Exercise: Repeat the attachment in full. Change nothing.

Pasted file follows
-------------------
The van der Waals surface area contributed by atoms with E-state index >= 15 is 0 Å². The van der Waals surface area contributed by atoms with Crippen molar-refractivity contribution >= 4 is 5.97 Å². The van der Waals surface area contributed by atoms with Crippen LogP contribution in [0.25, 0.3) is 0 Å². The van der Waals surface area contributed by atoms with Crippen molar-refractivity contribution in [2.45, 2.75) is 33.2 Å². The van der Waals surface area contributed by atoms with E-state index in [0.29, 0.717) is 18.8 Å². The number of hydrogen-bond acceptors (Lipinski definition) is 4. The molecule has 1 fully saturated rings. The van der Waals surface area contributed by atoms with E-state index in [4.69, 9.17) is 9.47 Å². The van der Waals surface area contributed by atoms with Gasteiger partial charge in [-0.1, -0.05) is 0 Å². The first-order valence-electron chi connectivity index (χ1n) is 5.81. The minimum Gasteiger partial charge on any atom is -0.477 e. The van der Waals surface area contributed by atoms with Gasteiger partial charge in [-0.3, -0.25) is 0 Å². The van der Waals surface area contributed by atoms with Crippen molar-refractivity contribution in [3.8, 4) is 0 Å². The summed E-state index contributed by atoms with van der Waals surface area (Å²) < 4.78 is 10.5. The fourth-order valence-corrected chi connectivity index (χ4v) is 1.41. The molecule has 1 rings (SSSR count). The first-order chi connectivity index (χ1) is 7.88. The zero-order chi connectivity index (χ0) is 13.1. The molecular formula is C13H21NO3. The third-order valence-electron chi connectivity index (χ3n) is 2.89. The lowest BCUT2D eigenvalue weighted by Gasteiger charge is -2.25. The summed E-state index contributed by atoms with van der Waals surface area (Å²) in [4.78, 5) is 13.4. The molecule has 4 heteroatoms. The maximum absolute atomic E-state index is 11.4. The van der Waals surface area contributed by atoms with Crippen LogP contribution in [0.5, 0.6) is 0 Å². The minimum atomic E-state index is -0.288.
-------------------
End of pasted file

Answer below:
The van der Waals surface area contributed by atoms with E-state index >= 15 is 0 Å². The van der Waals surface area contributed by atoms with Crippen molar-refractivity contribution >= 4 is 5.97 Å². The van der Waals surface area contributed by atoms with Crippen LogP contribution in [0.25, 0.3) is 0 Å². The van der Waals surface area contributed by atoms with Crippen molar-refractivity contribution in [2.45, 2.75) is 33.2 Å². The van der Waals surface area contributed by atoms with E-state index in [0.29, 0.717) is 18.8 Å². The number of hydrogen-bond acceptors (Lipinski definition) is 4. The molecule has 1 fully saturated rings. The van der Waals surface area contributed by atoms with E-state index in [4.69, 9.17) is 9.47 Å². The van der Waals surface area contributed by atoms with Gasteiger partial charge in [-0.1, -0.05) is 0 Å². The first-order valence-electron chi connectivity index (χ1n) is 5.81. The minimum Gasteiger partial charge on any atom is -0.477 e. The van der Waals surface area contributed by atoms with Gasteiger partial charge in [-0.3, -0.25) is 0 Å². The van der Waals surface area contributed by atoms with Crippen molar-refractivity contribution in [3.8, 4) is 0 Å². The summed E-state index contributed by atoms with van der Waals surface area (Å²) < 4.78 is 10.5. The fourth-order valence-corrected chi connectivity index (χ4v) is 1.41. The molecule has 1 rings (SSSR count). The first-order chi connectivity index (χ1) is 7.88. The zero-order chi connectivity index (χ0) is 13.1. The molecular formula is C13H21NO3. The third-order valence-electron chi connectivity index (χ3n) is 2.89. The lowest BCUT2D eigenvalue weighted by Gasteiger charge is -2.25. The summed E-state index contributed by atoms with van der Waals surface area (Å²) in [4.78, 5) is 13.4. The molecule has 4 heteroatoms. The maximum absolute atomic E-state index is 11.4. The van der Waals surface area contributed by atoms with Crippen LogP contribution in [0.5, 0.6) is 0 Å². The minimum atomic E-state index is -0.288.